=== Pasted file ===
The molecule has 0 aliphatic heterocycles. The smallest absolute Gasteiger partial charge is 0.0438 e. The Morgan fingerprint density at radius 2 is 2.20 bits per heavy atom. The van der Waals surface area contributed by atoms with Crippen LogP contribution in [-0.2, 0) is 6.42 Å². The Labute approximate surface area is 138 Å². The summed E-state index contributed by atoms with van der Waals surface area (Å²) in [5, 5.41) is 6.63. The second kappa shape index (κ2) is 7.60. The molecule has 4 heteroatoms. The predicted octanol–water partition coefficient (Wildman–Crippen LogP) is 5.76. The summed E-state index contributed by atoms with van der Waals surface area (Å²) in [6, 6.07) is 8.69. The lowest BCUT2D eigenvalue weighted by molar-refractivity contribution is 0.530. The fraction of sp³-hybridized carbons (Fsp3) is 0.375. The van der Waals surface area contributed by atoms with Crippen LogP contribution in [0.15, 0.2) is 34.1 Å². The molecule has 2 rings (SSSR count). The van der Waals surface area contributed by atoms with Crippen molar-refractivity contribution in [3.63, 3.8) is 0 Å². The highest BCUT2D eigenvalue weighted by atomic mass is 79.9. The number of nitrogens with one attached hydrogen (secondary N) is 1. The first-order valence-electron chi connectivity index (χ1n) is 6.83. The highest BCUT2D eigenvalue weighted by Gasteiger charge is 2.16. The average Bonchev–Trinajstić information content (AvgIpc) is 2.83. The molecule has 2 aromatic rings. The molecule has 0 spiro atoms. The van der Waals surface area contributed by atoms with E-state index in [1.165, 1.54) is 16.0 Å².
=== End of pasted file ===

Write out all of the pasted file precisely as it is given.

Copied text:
The molecule has 0 aliphatic heterocycles. The smallest absolute Gasteiger partial charge is 0.0438 e. The Morgan fingerprint density at radius 2 is 2.20 bits per heavy atom. The van der Waals surface area contributed by atoms with Crippen LogP contribution in [-0.2, 0) is 6.42 Å². The Labute approximate surface area is 138 Å². The summed E-state index contributed by atoms with van der Waals surface area (Å²) in [5, 5.41) is 6.63. The second kappa shape index (κ2) is 7.60. The molecule has 4 heteroatoms. The predicted octanol–water partition coefficient (Wildman–Crippen LogP) is 5.76. The summed E-state index contributed by atoms with van der Waals surface area (Å²) in [6, 6.07) is 8.69. The lowest BCUT2D eigenvalue weighted by molar-refractivity contribution is 0.530. The fraction of sp³-hybridized carbons (Fsp3) is 0.375. The van der Waals surface area contributed by atoms with Crippen LogP contribution in [0.15, 0.2) is 34.1 Å². The molecule has 2 rings (SSSR count). The van der Waals surface area contributed by atoms with Crippen molar-refractivity contribution in [3.63, 3.8) is 0 Å². The highest BCUT2D eigenvalue weighted by atomic mass is 79.9. The number of nitrogens with one attached hydrogen (secondary N) is 1. The first-order valence-electron chi connectivity index (χ1n) is 6.83. The highest BCUT2D eigenvalue weighted by Gasteiger charge is 2.16. The average Bonchev–Trinajstić information content (AvgIpc) is 2.83. The molecule has 2 aromatic rings. The molecule has 0 spiro atoms. The van der Waals surface area contributed by atoms with E-state index in [1.165, 1.54) is 16.0 Å².